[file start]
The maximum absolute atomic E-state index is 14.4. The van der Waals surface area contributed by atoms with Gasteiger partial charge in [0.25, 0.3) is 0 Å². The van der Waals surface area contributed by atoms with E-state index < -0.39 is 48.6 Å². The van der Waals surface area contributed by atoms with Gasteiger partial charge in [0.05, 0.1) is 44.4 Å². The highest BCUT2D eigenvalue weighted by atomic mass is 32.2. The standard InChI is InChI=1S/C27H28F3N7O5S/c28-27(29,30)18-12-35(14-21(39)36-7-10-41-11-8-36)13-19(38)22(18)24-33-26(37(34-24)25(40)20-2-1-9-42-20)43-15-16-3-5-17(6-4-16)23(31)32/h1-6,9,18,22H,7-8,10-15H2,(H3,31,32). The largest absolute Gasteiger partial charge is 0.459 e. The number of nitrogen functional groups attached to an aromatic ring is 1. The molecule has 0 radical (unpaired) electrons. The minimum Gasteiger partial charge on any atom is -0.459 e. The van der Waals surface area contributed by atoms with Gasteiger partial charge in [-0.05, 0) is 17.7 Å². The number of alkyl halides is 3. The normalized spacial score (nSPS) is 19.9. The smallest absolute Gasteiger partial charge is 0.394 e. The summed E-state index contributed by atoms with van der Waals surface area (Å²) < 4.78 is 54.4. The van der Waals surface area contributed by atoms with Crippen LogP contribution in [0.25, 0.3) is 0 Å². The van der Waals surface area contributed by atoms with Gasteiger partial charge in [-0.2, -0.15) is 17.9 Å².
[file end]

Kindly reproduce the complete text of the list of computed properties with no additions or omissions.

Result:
The maximum absolute atomic E-state index is 14.4. The van der Waals surface area contributed by atoms with Gasteiger partial charge in [0.25, 0.3) is 0 Å². The van der Waals surface area contributed by atoms with E-state index < -0.39 is 48.6 Å². The van der Waals surface area contributed by atoms with Gasteiger partial charge in [0.05, 0.1) is 44.4 Å². The highest BCUT2D eigenvalue weighted by atomic mass is 32.2. The standard InChI is InChI=1S/C27H28F3N7O5S/c28-27(29,30)18-12-35(14-21(39)36-7-10-41-11-8-36)13-19(38)22(18)24-33-26(37(34-24)25(40)20-2-1-9-42-20)43-15-16-3-5-17(6-4-16)23(31)32/h1-6,9,18,22H,7-8,10-15H2,(H3,31,32). The largest absolute Gasteiger partial charge is 0.459 e. The number of nitrogen functional groups attached to an aromatic ring is 1. The molecule has 0 radical (unpaired) electrons. The minimum Gasteiger partial charge on any atom is -0.459 e. The van der Waals surface area contributed by atoms with Gasteiger partial charge in [-0.05, 0) is 17.7 Å². The number of alkyl halides is 3. The normalized spacial score (nSPS) is 19.9. The smallest absolute Gasteiger partial charge is 0.394 e. The summed E-state index contributed by atoms with van der Waals surface area (Å²) < 4.78 is 54.4. The van der Waals surface area contributed by atoms with Crippen LogP contribution in [0.25, 0.3) is 0 Å². The van der Waals surface area contributed by atoms with Gasteiger partial charge in [-0.2, -0.15) is 17.9 Å².